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The Invention of Culture
by Roy Wagner
University of Chicago Press, 1981
Paper: 978-0-226-86934-6 | Cloth: 978-0-226-86933-9
Library of Congress Classification GN357.W33 1981
Dewey Decimal Classification 306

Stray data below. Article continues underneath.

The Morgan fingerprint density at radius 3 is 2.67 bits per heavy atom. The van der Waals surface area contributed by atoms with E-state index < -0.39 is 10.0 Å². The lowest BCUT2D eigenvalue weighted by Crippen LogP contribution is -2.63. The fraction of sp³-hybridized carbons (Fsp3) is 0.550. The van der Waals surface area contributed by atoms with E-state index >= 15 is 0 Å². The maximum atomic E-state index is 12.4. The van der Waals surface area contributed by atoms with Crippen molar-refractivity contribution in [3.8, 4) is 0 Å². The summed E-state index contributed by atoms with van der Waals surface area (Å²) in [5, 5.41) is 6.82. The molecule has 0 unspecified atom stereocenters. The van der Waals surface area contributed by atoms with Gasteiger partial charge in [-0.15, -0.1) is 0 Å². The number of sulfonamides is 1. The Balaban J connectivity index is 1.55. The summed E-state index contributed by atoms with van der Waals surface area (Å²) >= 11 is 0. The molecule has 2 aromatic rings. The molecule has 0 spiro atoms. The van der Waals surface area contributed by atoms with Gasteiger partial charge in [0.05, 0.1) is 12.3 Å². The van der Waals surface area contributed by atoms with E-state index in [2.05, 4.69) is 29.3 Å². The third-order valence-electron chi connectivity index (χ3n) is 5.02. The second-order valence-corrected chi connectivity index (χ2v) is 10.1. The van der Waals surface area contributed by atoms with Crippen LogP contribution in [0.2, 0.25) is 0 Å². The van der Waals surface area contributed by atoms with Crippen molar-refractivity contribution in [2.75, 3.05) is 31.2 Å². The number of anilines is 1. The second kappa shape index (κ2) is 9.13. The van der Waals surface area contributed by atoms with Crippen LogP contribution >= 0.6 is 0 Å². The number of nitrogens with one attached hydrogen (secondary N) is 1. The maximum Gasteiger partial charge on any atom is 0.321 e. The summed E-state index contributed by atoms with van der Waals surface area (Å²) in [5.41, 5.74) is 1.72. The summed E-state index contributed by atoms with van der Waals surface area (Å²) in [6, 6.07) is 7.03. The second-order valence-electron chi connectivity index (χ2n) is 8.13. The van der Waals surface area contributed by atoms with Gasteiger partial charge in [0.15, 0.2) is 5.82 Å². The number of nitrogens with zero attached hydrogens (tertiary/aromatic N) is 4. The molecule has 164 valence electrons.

The Invention of Culture, one of the most important works in symbolic anthropology in recent years, argues that culture is not a given that shapes the lives of the people who share it. Rather, it is people who shape their culture by constantly manipulating conventional symbols taken from a variety of everchanging codes to create new meanings. Wagner sees culture arising from the dialectic between the individual and the social world; his analysis is situated in the relation between invention and convention, innovation and control, meaning and context. Finally, the author points out that the symbolization processes that generate the construction of meaning in culture are the same as those that anthropologists use to "invent" the cultures they study.

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